Looking Back: Strong Hall Research Facility


Next in our “Looking Back” anniversary series, we take you to our largest project to date. Strong Hall Research Facility on the University of Tennessee’s Knoxville campus was an enormous undertaking, but one we are extremely proud and humbled to have been a part of. Keep reading to see how we took on this challenge!

• • •

While any project involving such a historic university can be daunting, this was especially challenging given the circumstances in which this facility needed to be built. The main goal was to incorporate the existing historical site into the new construction, a task that required the utmost caution. The corner site includes a pre-Civil War era archaeological zone and Sophronia Strong Hall – the first campus women’s dormitory and Gardener’s Cottage – the latter being the last remaining building from the 18th Century Cowan Mansion Estate. Given these challenges, the solution was to keep a “historically significant portion” of the original space. This was repurposed into a classroom and workspace, and any historically significant artifacts were salvaged and restored for use or display.

The result is a state-of-the-art, 268,000 SF facility that houses two highly accomplished UTK departments – Anthropology and Earth & Planetary Science. Additionally, it is equipped for Biology and Chemistry general education and has 30,000 SF of general teaching space. The generous four-story Atrium establishes the main entrances and circulation space, creating a clear distinction between public areas and study spaces. Science is fully on display through the facility’s specifically developed thematic branding.

Given the large program and constrained area, and considering most of the facility is only for science education and research, the disciplines housed here are stacked vertically.  Each floor has individual and group study areas, while public functions, general classrooms, and lecture halls are on the main and lower floors.   The classrooms, designed using the “SCALE-UP” model, required maximum integration of communication technology, all while maintaining flexibility.  Medium and smaller size classrooms use multi-directional audio-visual and other communication technologies, and the flexible seating arrangements encourage student collaboration and teamwork.  Here, the professor acts as a monitor and facilitator, contrasting the usual “sage on a stage” setting.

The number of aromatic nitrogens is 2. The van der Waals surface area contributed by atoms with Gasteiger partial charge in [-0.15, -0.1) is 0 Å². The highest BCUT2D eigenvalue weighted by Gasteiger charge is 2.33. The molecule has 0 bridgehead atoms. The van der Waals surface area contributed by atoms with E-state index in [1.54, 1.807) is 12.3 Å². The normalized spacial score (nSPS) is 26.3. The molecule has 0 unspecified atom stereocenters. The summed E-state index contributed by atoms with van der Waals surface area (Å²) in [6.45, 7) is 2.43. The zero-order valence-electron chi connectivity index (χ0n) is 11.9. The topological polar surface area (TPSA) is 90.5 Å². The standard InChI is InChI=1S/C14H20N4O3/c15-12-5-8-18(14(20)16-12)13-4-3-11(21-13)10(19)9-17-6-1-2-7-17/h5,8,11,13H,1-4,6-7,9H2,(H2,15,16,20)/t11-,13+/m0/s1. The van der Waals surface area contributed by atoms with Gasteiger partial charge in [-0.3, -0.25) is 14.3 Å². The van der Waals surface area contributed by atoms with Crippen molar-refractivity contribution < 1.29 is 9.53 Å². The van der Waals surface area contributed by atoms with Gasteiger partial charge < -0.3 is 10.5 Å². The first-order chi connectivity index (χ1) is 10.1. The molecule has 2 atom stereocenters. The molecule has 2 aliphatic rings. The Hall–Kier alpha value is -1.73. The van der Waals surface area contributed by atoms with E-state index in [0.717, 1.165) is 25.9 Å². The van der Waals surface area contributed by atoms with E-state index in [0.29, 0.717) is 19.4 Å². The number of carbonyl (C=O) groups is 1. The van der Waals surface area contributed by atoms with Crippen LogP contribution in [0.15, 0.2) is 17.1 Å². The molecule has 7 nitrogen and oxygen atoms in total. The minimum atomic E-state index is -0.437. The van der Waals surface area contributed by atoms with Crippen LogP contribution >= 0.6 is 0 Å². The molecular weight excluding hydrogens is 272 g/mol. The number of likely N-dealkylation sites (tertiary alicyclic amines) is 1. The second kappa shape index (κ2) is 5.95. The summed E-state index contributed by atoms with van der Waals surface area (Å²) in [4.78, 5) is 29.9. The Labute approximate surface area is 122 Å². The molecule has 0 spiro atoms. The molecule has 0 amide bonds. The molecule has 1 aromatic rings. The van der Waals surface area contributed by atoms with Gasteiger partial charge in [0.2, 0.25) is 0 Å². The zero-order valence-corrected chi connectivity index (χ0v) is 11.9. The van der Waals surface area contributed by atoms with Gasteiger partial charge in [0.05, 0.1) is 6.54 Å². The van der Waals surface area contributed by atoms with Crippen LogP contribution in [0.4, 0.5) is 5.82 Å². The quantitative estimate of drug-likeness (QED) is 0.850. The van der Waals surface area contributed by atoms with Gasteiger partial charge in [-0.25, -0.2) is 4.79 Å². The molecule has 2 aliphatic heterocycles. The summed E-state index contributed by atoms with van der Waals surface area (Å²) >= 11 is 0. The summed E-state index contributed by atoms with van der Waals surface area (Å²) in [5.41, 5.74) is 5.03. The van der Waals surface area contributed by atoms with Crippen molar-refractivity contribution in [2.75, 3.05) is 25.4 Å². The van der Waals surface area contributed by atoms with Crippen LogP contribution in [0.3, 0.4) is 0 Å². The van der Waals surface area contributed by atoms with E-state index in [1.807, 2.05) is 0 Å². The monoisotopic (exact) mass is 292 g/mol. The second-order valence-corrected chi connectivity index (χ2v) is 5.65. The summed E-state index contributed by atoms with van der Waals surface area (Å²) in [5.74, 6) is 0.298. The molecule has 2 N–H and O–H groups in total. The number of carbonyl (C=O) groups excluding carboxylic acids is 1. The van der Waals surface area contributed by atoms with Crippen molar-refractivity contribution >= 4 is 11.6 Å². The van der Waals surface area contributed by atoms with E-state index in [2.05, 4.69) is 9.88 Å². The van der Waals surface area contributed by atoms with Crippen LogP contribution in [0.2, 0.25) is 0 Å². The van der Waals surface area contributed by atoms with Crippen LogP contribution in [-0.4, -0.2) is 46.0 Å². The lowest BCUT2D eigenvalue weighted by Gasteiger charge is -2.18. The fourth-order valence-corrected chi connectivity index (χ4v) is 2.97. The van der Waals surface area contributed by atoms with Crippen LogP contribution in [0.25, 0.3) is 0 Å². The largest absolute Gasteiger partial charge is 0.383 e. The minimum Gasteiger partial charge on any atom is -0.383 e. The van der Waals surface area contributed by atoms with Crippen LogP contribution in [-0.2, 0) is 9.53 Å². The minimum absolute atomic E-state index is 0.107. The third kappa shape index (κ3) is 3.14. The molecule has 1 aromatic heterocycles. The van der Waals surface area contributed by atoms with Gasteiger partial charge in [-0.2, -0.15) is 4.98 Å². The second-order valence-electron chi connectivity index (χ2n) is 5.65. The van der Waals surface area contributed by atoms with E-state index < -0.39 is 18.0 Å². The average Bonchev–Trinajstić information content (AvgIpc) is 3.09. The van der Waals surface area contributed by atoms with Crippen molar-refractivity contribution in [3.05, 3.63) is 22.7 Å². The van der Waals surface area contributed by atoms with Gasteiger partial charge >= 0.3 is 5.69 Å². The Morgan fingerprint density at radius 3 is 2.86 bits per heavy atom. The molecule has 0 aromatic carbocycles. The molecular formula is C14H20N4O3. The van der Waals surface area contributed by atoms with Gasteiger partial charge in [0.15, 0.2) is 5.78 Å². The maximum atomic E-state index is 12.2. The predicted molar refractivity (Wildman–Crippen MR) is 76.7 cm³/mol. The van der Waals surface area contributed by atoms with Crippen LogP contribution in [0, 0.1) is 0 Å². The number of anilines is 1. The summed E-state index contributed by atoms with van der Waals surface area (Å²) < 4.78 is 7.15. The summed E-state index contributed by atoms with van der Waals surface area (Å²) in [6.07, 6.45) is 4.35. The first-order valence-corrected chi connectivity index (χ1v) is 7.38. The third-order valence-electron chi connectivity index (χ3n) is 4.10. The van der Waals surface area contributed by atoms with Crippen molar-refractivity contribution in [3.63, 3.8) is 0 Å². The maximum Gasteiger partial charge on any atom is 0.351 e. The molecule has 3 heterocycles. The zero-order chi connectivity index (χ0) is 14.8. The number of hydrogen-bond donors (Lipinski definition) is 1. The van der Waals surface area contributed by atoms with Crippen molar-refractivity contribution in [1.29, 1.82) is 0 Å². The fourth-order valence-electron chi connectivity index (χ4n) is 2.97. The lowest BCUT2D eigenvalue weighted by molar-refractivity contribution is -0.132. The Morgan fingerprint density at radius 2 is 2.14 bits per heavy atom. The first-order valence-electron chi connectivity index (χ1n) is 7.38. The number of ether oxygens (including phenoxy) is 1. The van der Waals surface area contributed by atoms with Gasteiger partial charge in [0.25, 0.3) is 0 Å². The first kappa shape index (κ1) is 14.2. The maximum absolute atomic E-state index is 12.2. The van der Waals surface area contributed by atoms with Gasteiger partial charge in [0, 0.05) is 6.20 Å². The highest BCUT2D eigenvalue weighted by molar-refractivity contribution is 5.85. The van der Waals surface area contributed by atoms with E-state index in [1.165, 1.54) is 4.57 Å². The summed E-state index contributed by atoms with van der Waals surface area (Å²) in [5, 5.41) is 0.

Outside the building, old meets new with the Gardener’s Cottage, meaningfully repurposed into a classroom.  It integrates the existing archaeological zone, the wildflower garden required by the bequeath of the Cowan Mansion to the University, a large rock exhibit, and outdoor seating areas. The intimate Outdoor Classroom sits between this space and the renovated portion of the old Strong Hall.  A public, urban plaza falls between Clement Hall and the new Strong Hall to promote the flow of pedestrian traffic.

• • •

Throughout our 40 year history, we are proud to have worked on meaningful and restorative projects like this one.  We are thankful to work in the communities we know and love, and we look forward to continuing to bring your visions to life for many years to come!

• • •

Founded in 1982 by Jerry W. Lewis, AIA on the principles of honesty, integrity, and exemplary service for our clients, LGA has become the Firm of Choice – the firm that clients have chosen again and again for comprehensive and distinctive design. We look forward to an opportunity to tell you more about how we as an architectural partner can help bring your vision, your dream to life.